What a gift, those great shifting sandbars — a 325-mile-long string of them, clustered up and down the Carolina coast, looming so large in the history of our state and in our lives. The bridges and ferries, the wild dunes and crashing waves, the beach houses and fish dinners. Year after year, we return to the islands.
A shared wall between two Beaufort hangouts is both a bulwark against the cold and a heartwarming reminder that, in the off-season, coastal folks stick together.
Along the Pasquotank River, Elizabeth City holds a rich and colorful history within its very building blocks.
Surely the first feast came from the water. By net or line, hook or gig, the promise of a fresh catch lures us still, and sustains us always.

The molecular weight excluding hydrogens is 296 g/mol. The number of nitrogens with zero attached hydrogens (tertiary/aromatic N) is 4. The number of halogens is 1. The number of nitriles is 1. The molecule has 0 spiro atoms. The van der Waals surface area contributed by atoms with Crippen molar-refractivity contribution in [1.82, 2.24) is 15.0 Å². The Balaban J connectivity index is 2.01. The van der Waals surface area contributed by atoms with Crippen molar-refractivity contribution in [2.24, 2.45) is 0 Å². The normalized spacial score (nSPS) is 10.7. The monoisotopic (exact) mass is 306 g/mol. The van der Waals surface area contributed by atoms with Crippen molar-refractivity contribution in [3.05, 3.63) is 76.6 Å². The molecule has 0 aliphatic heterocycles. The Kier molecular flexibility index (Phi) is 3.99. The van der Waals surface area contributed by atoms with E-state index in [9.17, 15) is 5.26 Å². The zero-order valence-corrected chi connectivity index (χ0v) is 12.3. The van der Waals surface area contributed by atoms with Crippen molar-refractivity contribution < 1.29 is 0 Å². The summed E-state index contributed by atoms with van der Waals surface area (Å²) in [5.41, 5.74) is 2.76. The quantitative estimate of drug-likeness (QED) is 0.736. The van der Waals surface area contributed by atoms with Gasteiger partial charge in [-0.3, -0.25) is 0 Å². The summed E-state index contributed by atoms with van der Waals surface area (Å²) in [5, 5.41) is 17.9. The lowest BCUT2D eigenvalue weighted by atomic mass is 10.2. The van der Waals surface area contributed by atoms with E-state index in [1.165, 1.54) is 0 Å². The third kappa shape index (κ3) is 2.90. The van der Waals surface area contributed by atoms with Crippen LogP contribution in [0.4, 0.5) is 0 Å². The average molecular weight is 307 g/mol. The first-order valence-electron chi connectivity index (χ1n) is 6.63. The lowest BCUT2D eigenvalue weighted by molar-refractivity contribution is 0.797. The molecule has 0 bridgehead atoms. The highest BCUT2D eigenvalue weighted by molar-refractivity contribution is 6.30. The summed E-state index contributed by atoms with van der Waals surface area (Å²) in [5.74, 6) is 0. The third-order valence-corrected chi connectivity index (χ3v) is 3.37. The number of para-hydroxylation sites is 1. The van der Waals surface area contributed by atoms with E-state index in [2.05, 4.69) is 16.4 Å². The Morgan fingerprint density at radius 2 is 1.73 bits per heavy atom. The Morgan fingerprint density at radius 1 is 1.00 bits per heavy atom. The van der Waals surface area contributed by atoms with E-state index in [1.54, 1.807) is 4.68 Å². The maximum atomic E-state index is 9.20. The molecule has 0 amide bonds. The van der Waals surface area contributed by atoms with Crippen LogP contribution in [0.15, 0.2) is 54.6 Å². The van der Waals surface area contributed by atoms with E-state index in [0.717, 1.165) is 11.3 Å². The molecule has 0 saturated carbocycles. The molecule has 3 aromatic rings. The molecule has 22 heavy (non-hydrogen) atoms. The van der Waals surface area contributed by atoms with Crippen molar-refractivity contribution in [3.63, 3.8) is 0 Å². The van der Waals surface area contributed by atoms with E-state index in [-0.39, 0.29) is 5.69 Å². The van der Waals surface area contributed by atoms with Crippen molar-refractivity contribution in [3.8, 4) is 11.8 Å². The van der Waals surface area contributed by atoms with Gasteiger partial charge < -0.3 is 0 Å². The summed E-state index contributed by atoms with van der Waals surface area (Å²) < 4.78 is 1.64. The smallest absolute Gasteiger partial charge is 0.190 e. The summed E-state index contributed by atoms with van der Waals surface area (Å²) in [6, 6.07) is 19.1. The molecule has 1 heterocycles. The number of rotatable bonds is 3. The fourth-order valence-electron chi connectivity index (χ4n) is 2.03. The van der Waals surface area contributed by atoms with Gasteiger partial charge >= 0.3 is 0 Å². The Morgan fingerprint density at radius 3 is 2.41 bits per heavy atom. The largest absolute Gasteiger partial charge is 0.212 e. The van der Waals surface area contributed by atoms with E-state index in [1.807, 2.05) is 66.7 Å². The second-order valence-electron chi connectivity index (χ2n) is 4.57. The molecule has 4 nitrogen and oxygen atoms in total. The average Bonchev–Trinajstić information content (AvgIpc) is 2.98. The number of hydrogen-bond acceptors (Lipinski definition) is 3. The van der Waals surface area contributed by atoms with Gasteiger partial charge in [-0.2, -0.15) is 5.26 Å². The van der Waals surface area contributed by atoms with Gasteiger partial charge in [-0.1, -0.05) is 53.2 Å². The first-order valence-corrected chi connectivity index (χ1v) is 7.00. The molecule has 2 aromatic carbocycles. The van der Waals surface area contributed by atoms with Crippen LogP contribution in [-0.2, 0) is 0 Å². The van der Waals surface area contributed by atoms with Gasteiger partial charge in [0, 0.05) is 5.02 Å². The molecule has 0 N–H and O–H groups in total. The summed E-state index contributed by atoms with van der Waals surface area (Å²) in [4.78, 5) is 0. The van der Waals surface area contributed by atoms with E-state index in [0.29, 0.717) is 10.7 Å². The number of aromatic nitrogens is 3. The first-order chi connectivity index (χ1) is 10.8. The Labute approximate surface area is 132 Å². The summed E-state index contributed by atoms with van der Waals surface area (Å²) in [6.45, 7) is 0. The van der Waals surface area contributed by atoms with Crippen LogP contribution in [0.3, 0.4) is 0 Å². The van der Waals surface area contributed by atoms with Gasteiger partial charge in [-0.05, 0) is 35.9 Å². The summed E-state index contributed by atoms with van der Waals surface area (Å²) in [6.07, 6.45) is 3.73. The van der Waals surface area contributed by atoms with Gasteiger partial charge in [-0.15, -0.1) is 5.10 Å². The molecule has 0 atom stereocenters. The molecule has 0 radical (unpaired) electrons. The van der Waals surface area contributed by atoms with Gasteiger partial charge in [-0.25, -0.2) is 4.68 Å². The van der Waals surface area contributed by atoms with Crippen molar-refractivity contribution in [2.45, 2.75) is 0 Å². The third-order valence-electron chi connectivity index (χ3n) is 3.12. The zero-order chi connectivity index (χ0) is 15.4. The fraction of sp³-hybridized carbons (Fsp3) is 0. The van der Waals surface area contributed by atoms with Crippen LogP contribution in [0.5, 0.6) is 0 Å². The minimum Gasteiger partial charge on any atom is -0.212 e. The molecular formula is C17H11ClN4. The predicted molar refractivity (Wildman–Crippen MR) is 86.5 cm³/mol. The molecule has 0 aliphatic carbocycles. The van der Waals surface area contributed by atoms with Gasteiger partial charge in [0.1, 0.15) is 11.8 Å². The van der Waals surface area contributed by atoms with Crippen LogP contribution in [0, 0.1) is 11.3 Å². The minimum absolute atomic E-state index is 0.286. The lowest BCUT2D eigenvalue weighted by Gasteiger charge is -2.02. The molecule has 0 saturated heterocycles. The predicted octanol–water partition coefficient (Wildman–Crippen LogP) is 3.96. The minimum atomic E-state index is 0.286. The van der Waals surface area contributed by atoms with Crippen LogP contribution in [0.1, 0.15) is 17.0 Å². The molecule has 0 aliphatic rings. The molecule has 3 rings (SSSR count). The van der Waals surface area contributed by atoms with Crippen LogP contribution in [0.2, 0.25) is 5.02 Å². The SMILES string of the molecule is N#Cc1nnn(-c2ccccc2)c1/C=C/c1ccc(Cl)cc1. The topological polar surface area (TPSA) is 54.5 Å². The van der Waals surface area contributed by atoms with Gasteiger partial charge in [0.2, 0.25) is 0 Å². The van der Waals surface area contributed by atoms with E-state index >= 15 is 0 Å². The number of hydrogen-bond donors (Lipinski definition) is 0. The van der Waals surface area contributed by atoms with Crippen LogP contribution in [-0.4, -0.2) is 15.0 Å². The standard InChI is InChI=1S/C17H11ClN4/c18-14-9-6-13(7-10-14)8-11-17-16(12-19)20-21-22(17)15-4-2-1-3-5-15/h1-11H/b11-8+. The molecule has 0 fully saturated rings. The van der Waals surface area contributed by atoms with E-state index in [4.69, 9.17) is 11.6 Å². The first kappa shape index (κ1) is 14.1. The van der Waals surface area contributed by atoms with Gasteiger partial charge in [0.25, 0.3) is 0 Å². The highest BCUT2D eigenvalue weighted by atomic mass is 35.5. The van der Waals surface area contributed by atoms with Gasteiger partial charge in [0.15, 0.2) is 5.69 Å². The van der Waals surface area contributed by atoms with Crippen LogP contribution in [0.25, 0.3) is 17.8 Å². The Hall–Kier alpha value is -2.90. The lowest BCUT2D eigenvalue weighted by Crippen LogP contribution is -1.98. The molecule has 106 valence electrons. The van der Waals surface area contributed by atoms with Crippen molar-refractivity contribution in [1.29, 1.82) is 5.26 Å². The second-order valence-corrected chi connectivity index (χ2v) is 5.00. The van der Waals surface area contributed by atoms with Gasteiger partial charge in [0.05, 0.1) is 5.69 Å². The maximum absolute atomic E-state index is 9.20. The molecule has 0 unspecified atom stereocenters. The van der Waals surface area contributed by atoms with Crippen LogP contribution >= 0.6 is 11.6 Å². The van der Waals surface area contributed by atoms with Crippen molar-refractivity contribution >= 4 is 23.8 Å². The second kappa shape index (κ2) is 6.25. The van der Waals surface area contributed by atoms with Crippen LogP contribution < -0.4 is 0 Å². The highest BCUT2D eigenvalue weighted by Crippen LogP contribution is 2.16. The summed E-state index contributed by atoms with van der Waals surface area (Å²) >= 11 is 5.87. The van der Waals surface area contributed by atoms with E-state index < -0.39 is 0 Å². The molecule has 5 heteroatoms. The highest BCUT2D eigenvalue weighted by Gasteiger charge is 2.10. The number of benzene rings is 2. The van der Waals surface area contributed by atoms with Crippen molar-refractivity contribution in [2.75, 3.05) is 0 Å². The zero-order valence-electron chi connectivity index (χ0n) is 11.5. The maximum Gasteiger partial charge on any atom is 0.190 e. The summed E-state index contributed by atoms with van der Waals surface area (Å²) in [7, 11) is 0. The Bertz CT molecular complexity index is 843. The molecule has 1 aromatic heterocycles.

From the boats to the bridges, the waterfronts to the wildlife, a writer finds lyricism among the streams, rivers, and sounds that connect, rather than separate, our coastal homes.
Dig into North Carolina, and you’ll find clay nearly everywhere: in ravines, as relics, and even on a windowsill.
In Columbia, the river that gave its name to our grape is a lifeline and a family tie.
“Show Boat” was the one of the most popular musicals ever made. And it all started when writer Edna Ferber fell in love with the floating theater in Bath in 1925.
Swamps keep their secret wonders hidden well. Under their murky black water, behind impenetrable tangles of vines, and among towering cypress draped in curtains of Spanish moss, adventure lurks.